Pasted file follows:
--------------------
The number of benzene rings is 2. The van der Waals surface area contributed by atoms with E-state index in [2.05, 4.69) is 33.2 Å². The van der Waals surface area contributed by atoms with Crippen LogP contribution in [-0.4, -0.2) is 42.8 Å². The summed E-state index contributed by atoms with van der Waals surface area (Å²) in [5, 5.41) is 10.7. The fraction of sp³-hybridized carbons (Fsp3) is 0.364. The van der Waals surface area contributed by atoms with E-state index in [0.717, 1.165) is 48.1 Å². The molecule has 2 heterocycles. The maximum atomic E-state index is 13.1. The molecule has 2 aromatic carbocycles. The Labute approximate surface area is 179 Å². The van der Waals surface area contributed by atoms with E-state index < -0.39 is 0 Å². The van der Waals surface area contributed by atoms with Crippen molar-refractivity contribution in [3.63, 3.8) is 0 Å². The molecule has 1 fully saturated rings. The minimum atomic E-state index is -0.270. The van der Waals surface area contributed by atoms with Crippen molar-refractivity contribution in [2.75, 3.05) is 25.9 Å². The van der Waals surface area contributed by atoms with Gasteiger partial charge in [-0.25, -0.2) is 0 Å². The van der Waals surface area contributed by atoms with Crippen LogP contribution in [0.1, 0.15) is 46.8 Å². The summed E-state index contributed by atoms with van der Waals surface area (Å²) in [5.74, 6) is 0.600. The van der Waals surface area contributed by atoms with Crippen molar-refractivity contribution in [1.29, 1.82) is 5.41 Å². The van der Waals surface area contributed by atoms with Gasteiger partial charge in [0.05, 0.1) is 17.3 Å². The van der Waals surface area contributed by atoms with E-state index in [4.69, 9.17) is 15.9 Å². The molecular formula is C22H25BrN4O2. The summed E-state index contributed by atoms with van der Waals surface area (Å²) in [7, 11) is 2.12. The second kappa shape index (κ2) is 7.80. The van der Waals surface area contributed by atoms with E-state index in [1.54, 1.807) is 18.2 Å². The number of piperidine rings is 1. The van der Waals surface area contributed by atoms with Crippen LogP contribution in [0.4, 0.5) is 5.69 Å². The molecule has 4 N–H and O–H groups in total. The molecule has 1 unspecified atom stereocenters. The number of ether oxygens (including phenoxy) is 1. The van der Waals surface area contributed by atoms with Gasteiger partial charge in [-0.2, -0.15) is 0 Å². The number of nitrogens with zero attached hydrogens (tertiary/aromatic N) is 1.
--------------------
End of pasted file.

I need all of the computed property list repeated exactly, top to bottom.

The number of benzene rings is 2. The van der Waals surface area contributed by atoms with E-state index in [2.05, 4.69) is 33.2 Å². The van der Waals surface area contributed by atoms with Crippen LogP contribution in [-0.4, -0.2) is 42.8 Å². The summed E-state index contributed by atoms with van der Waals surface area (Å²) in [5, 5.41) is 10.7. The fraction of sp³-hybridized carbons (Fsp3) is 0.364. The van der Waals surface area contributed by atoms with E-state index in [0.717, 1.165) is 48.1 Å². The molecule has 2 heterocycles. The maximum atomic E-state index is 13.1. The molecule has 2 aromatic carbocycles. The Labute approximate surface area is 179 Å². The van der Waals surface area contributed by atoms with E-state index < -0.39 is 0 Å². The van der Waals surface area contributed by atoms with Crippen molar-refractivity contribution in [3.63, 3.8) is 0 Å². The molecule has 1 fully saturated rings. The minimum atomic E-state index is -0.270. The van der Waals surface area contributed by atoms with Crippen molar-refractivity contribution in [2.75, 3.05) is 25.9 Å². The van der Waals surface area contributed by atoms with Gasteiger partial charge in [-0.25, -0.2) is 0 Å². The van der Waals surface area contributed by atoms with Crippen LogP contribution in [0.1, 0.15) is 46.8 Å². The summed E-state index contributed by atoms with van der Waals surface area (Å²) in [5.74, 6) is 0.600. The van der Waals surface area contributed by atoms with Crippen molar-refractivity contribution in [1.29, 1.82) is 5.41 Å². The van der Waals surface area contributed by atoms with Gasteiger partial charge in [0.05, 0.1) is 17.3 Å². The van der Waals surface area contributed by atoms with E-state index in [4.69, 9.17) is 15.9 Å². The molecular formula is C22H25BrN4O2. The summed E-state index contributed by atoms with van der Waals surface area (Å²) in [7, 11) is 2.12. The second kappa shape index (κ2) is 7.80. The van der Waals surface area contributed by atoms with E-state index in [1.54, 1.807) is 18.2 Å². The number of piperidine rings is 1. The van der Waals surface area contributed by atoms with Crippen LogP contribution in [0.4, 0.5) is 5.69 Å². The molecule has 4 N–H and O–H groups in total. The molecule has 1 unspecified atom stereocenters. The number of ether oxygens (including phenoxy) is 1. The van der Waals surface area contributed by atoms with Gasteiger partial charge in [-0.2, -0.15) is 0 Å². The number of nitrogens with zero attached hydrogens (tertiary/aromatic N) is 1.